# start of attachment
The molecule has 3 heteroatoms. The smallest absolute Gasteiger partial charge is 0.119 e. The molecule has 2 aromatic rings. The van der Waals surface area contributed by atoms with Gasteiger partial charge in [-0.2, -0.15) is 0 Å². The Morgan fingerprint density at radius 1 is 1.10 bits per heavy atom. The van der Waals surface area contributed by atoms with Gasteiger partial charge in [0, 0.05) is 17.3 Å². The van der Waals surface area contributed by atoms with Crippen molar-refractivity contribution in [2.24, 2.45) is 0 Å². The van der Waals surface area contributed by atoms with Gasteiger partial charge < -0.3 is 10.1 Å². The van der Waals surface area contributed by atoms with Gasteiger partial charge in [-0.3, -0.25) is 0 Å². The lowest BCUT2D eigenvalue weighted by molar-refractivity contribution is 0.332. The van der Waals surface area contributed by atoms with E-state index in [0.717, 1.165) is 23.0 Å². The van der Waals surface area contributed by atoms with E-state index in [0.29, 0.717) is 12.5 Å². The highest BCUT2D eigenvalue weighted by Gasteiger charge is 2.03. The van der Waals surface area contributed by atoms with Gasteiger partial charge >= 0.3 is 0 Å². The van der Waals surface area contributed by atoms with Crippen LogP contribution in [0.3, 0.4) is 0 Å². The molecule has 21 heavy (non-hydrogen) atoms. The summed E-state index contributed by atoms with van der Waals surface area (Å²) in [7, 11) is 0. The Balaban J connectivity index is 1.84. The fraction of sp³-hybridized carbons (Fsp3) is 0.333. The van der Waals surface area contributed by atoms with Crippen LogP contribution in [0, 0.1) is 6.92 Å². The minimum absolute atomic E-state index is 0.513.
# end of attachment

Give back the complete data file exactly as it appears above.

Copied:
The molecule has 3 heteroatoms. The smallest absolute Gasteiger partial charge is 0.119 e. The molecule has 2 aromatic rings. The van der Waals surface area contributed by atoms with Gasteiger partial charge in [-0.2, -0.15) is 0 Å². The Morgan fingerprint density at radius 1 is 1.10 bits per heavy atom. The van der Waals surface area contributed by atoms with Gasteiger partial charge in [0, 0.05) is 17.3 Å². The van der Waals surface area contributed by atoms with Crippen molar-refractivity contribution in [2.24, 2.45) is 0 Å². The van der Waals surface area contributed by atoms with Gasteiger partial charge < -0.3 is 10.1 Å². The van der Waals surface area contributed by atoms with Gasteiger partial charge in [-0.3, -0.25) is 0 Å². The lowest BCUT2D eigenvalue weighted by molar-refractivity contribution is 0.332. The van der Waals surface area contributed by atoms with E-state index in [0.717, 1.165) is 23.0 Å². The van der Waals surface area contributed by atoms with E-state index in [0.29, 0.717) is 12.5 Å². The highest BCUT2D eigenvalue weighted by Gasteiger charge is 2.03. The van der Waals surface area contributed by atoms with Gasteiger partial charge >= 0.3 is 0 Å². The van der Waals surface area contributed by atoms with Crippen LogP contribution in [0.3, 0.4) is 0 Å². The molecule has 21 heavy (non-hydrogen) atoms. The summed E-state index contributed by atoms with van der Waals surface area (Å²) in [7, 11) is 0. The Balaban J connectivity index is 1.84. The fraction of sp³-hybridized carbons (Fsp3) is 0.333. The van der Waals surface area contributed by atoms with Crippen LogP contribution in [0, 0.1) is 6.92 Å². The minimum absolute atomic E-state index is 0.513.